FRUIT AND VEGIES Bright retail outlet selling fresh produce „ Trades 51/2 days per week „ Air-conditioned premises with two cool rooms, large rear work area and entrance

High exposure near new site along highway „ Total floor area approx 50m2 „ One off-street car park, ample public parking „

LICENSED GENERAL STORE WITH NO OPPOSITION DELICIOUS OPTIONS/POTENTIAL Outgoings makes this business very appealing „ 80% regular customers, Current Vendors have been in the business for 11 years „ Good profits, easily run, ideal partnership

Fantastic location on Nepean Highway this business could easily be converted to a café „ Potential street and outside rear seating „ Rent only $479/week + GST + out goings

Well-located professional offices Suit professional & automotive related business „ 2 x 12m2 offices, total floor space 64m2, with separate entrance to office area. „ „

TIKKA ALL THE BOXES CAFE RESTAURANT All the hard work has been done when setting up this Afghan restaurant „ Indoor & outdoor dining with total seating for 54 „ 1200lt grease trap, chefs dream kitchen

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„

„

„

Sale Price $329,000 + SAV Inspect By Appointment Contact Gary Ralph 0418 535 503

Sale Price $230,000 + SAV Inspect By Appointment Contact Gary Ralph 0418 535 503

Sale Price $80,000 + SAV Inspect By Appointment Contact Gary Ralph 0418 535 503

Sale Price $129,000 + SAV Inspect By Appointment Contact Gary Ralph 0418 535 503

463 Nepean Highway CHELSEA phone e: chelsea@obrienrealestate.com.au

9772 7077

> CHELSEA – MORDIALLOC realestate 11 September 2013

Page 7


INDUSTRIAL & COMMERCIAL

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Tastes of Asia

Making the rounds

ON a prime corner site in a popular shopping centre, this Chinese restaurant has seating for 60 people and a full commercial kitchen with near-new stove. Open Monday, Tuesday, Friday and Saturday for lunch and dinner, the business also trades Sunday from 5pm to 10pm for dinner only. The premises are fully airconditioned while the decor will benefit from a little freshening up.

SERVICING the southeastern suburbs for more than 12 years, this fruit and vegetable home delivery business supplies several schools, two childcare centres and a cafe. It operates from two small adjoining factories and three vehicles are included in the price. There is a computerised ordering system, a small coolroom, high-quality steel conveyor rollers and Dexion pallet racking to manage stock and orders.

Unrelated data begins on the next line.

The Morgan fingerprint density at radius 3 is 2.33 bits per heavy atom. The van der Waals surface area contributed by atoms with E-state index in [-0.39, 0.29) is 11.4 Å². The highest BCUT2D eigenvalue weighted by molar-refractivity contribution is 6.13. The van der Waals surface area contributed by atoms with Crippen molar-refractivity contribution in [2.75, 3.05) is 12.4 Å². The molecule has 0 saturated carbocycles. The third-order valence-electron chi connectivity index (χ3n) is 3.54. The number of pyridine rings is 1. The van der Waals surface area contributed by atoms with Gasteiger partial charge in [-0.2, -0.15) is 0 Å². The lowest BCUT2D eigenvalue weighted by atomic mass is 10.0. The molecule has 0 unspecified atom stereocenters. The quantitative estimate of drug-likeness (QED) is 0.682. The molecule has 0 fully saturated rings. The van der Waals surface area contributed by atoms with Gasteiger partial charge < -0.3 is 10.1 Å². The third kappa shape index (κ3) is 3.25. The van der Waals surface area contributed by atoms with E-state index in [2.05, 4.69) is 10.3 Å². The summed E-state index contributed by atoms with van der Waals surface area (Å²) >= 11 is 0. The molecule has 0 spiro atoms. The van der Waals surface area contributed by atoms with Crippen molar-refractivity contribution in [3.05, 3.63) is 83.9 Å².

Chinese restaurant, SOMERVILLE Price: $95,000 plus SAV Agency: Latessa Business Sales 50 Playne St, Frankston, 9781 1588 Agent: Tony Latessa, 0412 525 151

Home delivery business, RINGWOOD Price: $320,000 plus SAV Agency: Latessa Business Sales 50 Playne St, Frankston, 9781 1588 Agent: Tony Latessa, 0412 525 151

Business Sales Specialists www.latessabusiness.com.au

50 Playne Street Frankston

Tel: (03) 9781 1588 LICENCEE OPPORTUNITY /LFHQVHEDVHGPRGHOZLWKORFDO QDWLRQDO JOREDOWHDPPHPEHUV RIIHULQJUHVXOWVEDVHGPDUNHWLQJ solutions. 10 year exclusive agreement with no cost renewal. Full training, uncapped earning

CAFE

PIZZA

SANDRINGHAM Large premises with no direct Bright cafĂŠ serving a variety of competition, Est. around 30 yrs. light savoury fare & dainty sweets. Fully renovated, good lease, easy Easy to run with 2 staff, seats 16 to operate. Trades 6 days, 5pm in & 8 out. Trades Tues to Sun, WRRUSP,GHDOÂżUVWEXVLQHVV great main street location. owner.

FLORIST

HOMEWARES & FURNITURE

AUTO PLASTIC REPAIR

2QO\Ă&#x20AC;RULVWLQWRZQ3HWDOV PHPEHUDOVRVHOOLQJSODQWVJLIWV and made to order hampers. Delivers in the area. Trades 5 days, closed Tuesday & Sunday. Easily run with 1 staff

BALNARRING

Specialist repair and recolouring service of leather, vinyl, velour & plastic â&#x20AC;&#x201C; a vital tool in the auto industry. Over 13 yrs experience SURYLGLQJPRELOHRQVLWHFRVW effective repairs. Full training given.

Sells upmarket items inc. artwork, jewellery & clothing. Very well presented, easy to run with 2 staff, JRRG7RYHU SURÂżWV*RRGSRVLWLRQ in centre. Trades 10am â&#x20AC;&#x201C; 4pm.

SRWHQWLDOWHUULWRULHVDYDLODEOH

NOW $45,000 wiwo

NOW $45,000 + sav

$48,000 + sav

NOW $50,000 + sav

HOMEWARES, GIFTS ETC.

VARIETY STORE